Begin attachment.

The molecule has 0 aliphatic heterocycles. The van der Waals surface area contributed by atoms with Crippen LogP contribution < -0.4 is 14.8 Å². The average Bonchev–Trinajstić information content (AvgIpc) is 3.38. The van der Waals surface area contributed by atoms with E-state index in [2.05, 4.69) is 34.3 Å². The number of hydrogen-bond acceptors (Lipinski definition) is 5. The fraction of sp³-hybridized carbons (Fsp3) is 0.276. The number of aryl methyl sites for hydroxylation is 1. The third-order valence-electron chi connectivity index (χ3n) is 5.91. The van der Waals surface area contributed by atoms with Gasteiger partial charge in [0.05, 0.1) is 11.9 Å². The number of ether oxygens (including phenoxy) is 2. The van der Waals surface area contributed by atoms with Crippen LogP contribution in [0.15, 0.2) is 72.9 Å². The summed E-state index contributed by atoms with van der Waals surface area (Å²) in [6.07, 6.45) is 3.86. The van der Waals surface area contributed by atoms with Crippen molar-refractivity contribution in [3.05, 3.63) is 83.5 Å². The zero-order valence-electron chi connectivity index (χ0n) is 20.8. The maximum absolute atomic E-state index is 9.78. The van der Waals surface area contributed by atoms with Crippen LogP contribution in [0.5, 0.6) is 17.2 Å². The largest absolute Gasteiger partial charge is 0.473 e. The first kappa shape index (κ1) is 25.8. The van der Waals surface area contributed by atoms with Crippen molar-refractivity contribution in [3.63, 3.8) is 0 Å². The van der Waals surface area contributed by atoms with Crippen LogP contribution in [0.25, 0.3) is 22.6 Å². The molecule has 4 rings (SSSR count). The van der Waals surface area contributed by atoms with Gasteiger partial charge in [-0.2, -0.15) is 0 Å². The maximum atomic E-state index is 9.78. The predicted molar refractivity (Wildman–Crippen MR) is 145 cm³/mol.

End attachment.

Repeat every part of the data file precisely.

The molecule has 0 aliphatic heterocycles. The van der Waals surface area contributed by atoms with Crippen LogP contribution < -0.4 is 14.8 Å². The average Bonchev–Trinajstić information content (AvgIpc) is 3.38. The van der Waals surface area contributed by atoms with E-state index in [2.05, 4.69) is 34.3 Å². The number of hydrogen-bond acceptors (Lipinski definition) is 5. The fraction of sp³-hybridized carbons (Fsp3) is 0.276. The number of aryl methyl sites for hydroxylation is 1. The third-order valence-electron chi connectivity index (χ3n) is 5.91. The van der Waals surface area contributed by atoms with Gasteiger partial charge in [0.05, 0.1) is 11.9 Å². The number of ether oxygens (including phenoxy) is 2. The van der Waals surface area contributed by atoms with Crippen LogP contribution in [0.15, 0.2) is 72.9 Å². The summed E-state index contributed by atoms with van der Waals surface area (Å²) in [6.07, 6.45) is 3.86. The van der Waals surface area contributed by atoms with Crippen molar-refractivity contribution in [3.05, 3.63) is 83.5 Å². The zero-order valence-electron chi connectivity index (χ0n) is 20.8. The maximum absolute atomic E-state index is 9.78. The van der Waals surface area contributed by atoms with Crippen LogP contribution in [0.5, 0.6) is 17.2 Å². The largest absolute Gasteiger partial charge is 0.473 e. The first kappa shape index (κ1) is 25.8. The van der Waals surface area contributed by atoms with Crippen molar-refractivity contribution in [3.63, 3.8) is 0 Å². The van der Waals surface area contributed by atoms with Crippen LogP contribution in [0.25, 0.3) is 22.6 Å². The molecule has 4 rings (SSSR count). The van der Waals surface area contributed by atoms with Gasteiger partial charge in [-0.2, -0.15) is 0 Å². The maximum atomic E-state index is 9.78. The predicted molar refractivity (Wildman–Crippen MR) is 145 cm³/mol.